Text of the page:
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To decode the function and molecular recognition of several recently discovered cytosine derivatives in the human genome - 5-hydroxymethylcytosine, 5-formylcytosine, and 5-carboxylcytosine - a detailed understanding of their effects on the structural, chemical, and biophysical properties of DNA is essential. Here, we review recent literature in this area, with particular emphasis on features that have been proposed to enable the specific recognition of modified cytosine bases by DNA-binding proteins. These include electronic factors, modulation of base-pair stability, flexibility, and radical changes in duplex conformation. We explore these proposals and assess whether or not they are supported by current biophysical data. This analysis is focused primarily on the properties of epigenetically modified DNA itself, which provides a basis for discussion of the mechanisms of recognition by different proteins.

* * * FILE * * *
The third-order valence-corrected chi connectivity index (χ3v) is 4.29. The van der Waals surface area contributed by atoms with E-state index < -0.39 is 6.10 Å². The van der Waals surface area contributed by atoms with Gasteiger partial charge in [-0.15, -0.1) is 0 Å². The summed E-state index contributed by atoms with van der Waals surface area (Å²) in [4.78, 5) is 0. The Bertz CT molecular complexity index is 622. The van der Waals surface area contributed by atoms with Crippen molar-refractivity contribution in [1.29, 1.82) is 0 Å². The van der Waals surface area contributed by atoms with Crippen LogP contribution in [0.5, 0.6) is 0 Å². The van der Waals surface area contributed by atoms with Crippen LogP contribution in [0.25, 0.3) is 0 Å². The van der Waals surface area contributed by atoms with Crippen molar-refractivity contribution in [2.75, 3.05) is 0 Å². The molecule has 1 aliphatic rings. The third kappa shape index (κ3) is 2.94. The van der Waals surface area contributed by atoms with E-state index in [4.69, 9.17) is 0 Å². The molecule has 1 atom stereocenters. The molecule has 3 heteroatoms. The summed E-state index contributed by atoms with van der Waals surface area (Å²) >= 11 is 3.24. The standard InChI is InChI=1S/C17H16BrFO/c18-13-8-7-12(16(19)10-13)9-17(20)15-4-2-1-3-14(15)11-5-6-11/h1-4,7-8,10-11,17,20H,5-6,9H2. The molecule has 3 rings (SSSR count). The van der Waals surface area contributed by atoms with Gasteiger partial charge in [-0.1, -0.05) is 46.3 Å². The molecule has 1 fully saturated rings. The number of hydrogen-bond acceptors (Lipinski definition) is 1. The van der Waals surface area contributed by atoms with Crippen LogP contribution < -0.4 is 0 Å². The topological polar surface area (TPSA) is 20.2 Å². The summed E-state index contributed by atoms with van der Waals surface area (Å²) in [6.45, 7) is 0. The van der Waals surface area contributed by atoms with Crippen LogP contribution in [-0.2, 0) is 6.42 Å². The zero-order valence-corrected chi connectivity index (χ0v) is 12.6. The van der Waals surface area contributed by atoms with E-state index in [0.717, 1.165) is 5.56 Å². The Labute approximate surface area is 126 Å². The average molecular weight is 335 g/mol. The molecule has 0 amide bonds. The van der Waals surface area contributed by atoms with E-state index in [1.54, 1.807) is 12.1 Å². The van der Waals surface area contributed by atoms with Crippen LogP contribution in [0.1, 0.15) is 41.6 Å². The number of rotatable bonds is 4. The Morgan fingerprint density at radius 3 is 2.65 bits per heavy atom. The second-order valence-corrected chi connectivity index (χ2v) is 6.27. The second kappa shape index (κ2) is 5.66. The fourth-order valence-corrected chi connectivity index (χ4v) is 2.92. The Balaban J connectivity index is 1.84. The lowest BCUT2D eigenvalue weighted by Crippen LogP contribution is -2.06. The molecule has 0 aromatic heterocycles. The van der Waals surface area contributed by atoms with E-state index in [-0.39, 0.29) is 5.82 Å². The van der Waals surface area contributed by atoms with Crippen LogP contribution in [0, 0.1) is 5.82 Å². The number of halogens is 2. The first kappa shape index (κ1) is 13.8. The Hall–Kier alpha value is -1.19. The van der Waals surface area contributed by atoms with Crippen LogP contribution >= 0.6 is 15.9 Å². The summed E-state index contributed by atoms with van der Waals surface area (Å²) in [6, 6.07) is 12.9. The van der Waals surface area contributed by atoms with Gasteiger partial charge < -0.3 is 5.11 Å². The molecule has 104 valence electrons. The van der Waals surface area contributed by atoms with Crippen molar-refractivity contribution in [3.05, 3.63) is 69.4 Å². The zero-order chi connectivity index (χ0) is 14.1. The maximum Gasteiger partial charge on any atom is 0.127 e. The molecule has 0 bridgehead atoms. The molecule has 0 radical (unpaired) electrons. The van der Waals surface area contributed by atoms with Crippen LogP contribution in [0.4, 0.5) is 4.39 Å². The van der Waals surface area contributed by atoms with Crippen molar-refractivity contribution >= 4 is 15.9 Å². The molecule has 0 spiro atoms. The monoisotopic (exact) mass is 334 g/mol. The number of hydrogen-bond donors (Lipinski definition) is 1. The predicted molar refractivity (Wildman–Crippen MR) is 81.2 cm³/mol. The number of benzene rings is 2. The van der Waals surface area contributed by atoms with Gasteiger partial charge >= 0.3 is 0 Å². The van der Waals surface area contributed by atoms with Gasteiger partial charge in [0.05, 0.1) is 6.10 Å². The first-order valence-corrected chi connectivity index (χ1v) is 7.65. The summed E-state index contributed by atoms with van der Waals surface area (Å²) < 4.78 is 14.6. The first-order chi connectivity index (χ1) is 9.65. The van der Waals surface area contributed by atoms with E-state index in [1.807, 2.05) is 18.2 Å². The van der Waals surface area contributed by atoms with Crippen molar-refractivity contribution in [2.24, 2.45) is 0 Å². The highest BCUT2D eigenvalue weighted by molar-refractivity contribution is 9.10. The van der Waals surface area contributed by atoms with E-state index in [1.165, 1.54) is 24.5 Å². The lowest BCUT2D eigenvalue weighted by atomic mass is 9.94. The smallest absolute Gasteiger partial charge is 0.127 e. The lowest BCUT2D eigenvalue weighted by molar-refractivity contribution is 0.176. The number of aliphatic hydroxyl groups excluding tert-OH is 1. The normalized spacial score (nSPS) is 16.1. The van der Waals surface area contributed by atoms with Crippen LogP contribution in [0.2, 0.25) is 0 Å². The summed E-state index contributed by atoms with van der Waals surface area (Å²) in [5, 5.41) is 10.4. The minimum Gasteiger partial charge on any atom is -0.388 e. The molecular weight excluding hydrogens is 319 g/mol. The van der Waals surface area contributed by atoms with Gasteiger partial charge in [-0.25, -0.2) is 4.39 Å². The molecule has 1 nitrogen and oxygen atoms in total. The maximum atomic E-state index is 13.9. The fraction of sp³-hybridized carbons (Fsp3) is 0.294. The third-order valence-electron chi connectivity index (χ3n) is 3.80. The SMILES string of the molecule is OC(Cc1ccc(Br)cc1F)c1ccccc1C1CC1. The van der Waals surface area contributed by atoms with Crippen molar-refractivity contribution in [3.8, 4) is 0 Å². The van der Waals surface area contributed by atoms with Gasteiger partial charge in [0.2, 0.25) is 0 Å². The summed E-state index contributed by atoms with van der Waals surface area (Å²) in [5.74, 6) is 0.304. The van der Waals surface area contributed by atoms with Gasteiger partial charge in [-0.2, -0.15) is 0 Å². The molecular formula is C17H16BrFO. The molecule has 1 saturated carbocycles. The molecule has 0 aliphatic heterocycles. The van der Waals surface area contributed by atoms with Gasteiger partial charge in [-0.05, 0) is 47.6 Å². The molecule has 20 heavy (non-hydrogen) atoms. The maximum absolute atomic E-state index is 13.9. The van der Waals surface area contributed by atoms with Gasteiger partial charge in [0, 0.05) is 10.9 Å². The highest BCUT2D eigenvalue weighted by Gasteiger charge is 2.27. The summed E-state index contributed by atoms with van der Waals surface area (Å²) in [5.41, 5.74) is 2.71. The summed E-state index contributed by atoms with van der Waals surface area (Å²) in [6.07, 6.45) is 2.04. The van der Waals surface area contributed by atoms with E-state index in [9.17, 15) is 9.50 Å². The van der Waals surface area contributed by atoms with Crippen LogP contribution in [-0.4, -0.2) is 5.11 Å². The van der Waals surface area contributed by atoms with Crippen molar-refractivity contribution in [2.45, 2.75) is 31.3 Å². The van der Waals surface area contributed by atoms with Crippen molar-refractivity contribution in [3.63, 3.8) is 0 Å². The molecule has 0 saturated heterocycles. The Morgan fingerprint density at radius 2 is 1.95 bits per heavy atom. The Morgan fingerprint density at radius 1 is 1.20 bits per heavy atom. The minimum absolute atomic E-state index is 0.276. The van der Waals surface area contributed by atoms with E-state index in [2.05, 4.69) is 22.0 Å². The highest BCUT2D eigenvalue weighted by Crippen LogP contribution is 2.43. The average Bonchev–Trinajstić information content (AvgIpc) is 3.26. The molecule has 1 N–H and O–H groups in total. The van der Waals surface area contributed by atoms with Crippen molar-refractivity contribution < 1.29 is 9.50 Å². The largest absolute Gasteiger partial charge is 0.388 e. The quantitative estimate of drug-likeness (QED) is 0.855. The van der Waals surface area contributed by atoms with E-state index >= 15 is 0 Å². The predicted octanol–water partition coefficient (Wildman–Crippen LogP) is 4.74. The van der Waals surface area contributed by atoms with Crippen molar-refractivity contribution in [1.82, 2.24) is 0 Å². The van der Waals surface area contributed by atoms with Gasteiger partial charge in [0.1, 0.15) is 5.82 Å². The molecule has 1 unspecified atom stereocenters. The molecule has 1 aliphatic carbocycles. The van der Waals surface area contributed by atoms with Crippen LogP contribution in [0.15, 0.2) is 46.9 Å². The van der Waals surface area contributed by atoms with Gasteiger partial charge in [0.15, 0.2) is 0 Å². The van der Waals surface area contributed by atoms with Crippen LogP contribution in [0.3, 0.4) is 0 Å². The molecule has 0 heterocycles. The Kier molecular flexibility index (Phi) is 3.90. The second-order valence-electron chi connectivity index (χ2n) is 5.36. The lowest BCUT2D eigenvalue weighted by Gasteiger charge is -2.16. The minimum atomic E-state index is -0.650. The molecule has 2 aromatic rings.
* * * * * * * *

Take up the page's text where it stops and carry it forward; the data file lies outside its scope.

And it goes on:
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5-carboxylcytosine, 5-formylcytosine, 5-hydroxymethylcytosine, 5-methylcytosine, DNA demethylation, DNA structure, epigenetics, thymine-DNA glycosylase